Budget talks between Trump Administration, Pelosi spill into the weekend
Budget talks between the Trump administration and Speaker Nancy Pelosi (D-Calif.) on a two-year budget and debt ceiling deal are spilling over into the weekend amid growing signs of alarm from conservatives.
The talks are down to discussions over the amount of cuts, or offsets, that will be included to help pay for the agreement to increase total defense and nondefense spending over the next two years.
The administration is pushing for at least $150 billion in cuts to be included in the agreement. The White House reportedly sent a list of $574 billion in potential cuts to congressional leaders.
The back-and-forth comes as negotiators have little time to finalize a deal by Pelosi's deadline of Friday night. The House is set to leave on June 26 until after Labor Day. Pelosi had seen Friday night as a necessary deadline to ensure the House could conclude work on the deal before leaving town at the end of next week.
Pelosi and Mnuchin spoke on Friday for approximately 15 minutes, a Pelosi aide said early Friday evening, adding that "conversations will continue."
Schumer told reporters Thursday afternoon that offsets were the "major outstanding issue."
"That's what we're discussing. We're close. And I think there's a desire to come to an agreement from all of us. My worry here [is] ... if Mulvaney tries to be too hard on the offset side that we wouldn't come to an agreement," Schumer said, referring to acting White House chief of staff Mick Mulvaney.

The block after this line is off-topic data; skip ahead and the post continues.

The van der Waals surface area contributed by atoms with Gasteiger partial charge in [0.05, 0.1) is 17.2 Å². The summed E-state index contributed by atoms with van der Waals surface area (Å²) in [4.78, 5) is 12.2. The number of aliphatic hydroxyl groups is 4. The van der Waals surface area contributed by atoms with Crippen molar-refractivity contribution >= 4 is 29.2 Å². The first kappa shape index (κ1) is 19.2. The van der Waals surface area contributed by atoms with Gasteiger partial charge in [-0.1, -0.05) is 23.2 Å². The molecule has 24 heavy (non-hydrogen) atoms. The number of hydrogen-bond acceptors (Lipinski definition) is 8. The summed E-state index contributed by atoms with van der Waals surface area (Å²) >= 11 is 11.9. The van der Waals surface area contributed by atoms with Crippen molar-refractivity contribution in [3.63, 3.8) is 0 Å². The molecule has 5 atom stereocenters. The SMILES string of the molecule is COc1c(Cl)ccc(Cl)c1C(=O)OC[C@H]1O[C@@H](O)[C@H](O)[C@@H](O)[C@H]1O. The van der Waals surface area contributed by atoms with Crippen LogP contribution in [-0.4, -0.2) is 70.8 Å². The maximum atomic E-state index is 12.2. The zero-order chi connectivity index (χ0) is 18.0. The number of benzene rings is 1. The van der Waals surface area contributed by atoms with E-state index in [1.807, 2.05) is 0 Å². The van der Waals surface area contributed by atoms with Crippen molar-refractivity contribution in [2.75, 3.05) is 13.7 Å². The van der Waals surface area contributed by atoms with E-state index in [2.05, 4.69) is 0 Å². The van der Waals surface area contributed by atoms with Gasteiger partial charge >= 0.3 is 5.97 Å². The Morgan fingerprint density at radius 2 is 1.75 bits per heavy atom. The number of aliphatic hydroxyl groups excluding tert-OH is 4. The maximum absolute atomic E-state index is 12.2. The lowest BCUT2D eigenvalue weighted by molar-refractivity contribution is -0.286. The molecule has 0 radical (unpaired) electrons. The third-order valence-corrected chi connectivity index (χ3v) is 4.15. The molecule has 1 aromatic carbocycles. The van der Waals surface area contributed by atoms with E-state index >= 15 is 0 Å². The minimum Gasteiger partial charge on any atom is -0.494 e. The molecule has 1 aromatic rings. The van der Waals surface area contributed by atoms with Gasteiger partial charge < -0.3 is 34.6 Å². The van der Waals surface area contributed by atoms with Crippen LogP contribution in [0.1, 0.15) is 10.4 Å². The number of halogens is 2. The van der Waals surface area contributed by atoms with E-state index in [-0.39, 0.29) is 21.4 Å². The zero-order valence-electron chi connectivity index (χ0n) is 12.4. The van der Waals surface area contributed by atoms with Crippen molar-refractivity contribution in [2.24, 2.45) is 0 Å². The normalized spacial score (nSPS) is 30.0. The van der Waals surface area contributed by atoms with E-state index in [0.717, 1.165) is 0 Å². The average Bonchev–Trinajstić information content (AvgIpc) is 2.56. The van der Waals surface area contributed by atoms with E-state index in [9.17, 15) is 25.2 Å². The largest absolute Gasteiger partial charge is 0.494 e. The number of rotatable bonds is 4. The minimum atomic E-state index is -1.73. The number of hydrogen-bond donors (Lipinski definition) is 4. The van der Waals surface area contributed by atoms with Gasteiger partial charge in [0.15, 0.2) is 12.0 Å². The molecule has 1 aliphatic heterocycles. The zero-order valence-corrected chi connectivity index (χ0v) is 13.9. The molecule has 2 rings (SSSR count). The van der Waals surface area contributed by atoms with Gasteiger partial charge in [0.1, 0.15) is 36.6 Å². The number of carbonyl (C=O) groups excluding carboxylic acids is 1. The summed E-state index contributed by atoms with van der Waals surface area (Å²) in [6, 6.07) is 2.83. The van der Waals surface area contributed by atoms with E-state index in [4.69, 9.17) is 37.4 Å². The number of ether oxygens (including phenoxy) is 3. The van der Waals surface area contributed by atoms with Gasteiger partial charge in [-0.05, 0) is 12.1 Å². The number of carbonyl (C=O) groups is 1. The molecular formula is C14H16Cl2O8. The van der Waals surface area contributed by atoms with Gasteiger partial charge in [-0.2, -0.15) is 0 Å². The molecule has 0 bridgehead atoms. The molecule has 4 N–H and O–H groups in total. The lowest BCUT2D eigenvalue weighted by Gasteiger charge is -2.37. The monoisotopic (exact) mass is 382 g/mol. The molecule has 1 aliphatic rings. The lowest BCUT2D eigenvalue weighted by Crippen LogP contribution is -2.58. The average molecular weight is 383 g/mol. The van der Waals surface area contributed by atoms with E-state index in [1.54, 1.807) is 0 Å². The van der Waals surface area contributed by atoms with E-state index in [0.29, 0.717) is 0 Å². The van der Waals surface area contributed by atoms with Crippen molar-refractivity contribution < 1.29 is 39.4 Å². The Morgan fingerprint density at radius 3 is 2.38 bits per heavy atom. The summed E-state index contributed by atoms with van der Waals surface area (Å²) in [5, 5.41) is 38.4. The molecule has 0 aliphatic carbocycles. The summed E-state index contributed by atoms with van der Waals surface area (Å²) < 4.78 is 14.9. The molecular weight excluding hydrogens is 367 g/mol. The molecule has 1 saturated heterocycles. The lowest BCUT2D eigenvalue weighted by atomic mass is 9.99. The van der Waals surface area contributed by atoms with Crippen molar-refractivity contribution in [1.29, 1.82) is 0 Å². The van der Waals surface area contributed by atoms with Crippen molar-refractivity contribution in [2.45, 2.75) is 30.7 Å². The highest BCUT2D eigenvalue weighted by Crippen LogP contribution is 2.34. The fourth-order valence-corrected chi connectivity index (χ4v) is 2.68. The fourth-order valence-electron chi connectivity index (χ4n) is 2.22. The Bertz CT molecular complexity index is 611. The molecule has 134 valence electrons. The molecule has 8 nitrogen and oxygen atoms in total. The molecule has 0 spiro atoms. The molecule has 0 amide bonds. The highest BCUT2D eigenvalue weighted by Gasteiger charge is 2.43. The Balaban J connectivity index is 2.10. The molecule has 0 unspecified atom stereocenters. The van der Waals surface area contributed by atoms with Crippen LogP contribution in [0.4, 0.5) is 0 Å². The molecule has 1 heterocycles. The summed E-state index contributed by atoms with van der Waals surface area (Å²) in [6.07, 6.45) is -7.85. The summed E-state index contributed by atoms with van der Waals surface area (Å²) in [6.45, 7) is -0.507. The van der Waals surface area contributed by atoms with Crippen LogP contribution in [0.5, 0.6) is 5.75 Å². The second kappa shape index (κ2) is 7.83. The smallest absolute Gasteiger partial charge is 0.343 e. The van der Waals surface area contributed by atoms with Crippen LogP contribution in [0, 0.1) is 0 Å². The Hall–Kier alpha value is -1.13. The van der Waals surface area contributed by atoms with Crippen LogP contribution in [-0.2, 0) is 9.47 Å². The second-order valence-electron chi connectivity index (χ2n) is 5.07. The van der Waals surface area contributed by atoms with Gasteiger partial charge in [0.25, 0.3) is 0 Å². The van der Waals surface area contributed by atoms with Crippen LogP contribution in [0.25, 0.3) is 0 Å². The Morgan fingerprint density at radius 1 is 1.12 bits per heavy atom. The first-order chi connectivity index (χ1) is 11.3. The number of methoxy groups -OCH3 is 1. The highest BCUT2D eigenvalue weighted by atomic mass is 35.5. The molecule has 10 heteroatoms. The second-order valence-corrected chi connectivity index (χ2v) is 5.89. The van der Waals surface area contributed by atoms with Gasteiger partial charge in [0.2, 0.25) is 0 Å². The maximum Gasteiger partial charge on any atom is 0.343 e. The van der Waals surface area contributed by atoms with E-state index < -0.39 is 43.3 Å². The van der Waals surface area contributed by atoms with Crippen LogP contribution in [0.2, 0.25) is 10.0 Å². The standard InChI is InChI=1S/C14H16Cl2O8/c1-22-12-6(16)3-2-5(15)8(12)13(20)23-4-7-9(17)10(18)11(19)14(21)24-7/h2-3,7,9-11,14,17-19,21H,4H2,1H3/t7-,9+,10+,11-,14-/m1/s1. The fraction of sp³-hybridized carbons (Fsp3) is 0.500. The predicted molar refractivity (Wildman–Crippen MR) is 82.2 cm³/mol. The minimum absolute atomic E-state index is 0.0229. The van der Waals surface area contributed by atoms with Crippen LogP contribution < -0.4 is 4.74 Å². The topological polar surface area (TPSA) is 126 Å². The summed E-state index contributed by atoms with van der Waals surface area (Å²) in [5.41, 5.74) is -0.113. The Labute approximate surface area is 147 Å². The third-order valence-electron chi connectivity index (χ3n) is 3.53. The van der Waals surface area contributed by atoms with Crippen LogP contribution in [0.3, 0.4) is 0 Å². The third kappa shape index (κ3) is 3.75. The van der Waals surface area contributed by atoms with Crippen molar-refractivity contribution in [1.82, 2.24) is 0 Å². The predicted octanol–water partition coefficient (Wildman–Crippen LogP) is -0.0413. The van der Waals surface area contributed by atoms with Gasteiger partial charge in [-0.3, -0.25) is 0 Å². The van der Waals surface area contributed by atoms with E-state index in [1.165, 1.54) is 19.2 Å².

"Republican negotiators from Congress and the White House cannot allow such a deal to proceed, particularly when the end result will be a Democratic-led crusade to use poison-pill spending riders to undercut the White House's deregulatory agenda, homeland safeguards and pro-life policies," Republican Study Committee (RSC) Chairman Sen. Mike Johnson (R-La.) and RSC Budget and Spending Task Force Chairman Rep. Jim Banks (R-Ind.) said in a joint statement.
The Club for Growth is taking issue with the deal because it would add to the debt, saying "congressional Leadership continues to aggressively pursue spending agreements that propel our country toward bankruptcy and fiscal crisis."
The Committee for Responsible Federal Budget, a budget watchdog group, said in a statement Friday that any budget deal shouldn't add to the debt.
Meanwhile, the Heritage Foundation argued that Congress should reject a budget caps deal and "instead focus on constitutional priorities, such as national defense, within the current cap levels."
"However, if Congress does pursue an agreement to raise discretionary spending, it must ensure that any new spending is fully offset by immediate mandatory spending reforms," the group added.
Story taken from the hill
20th July 2019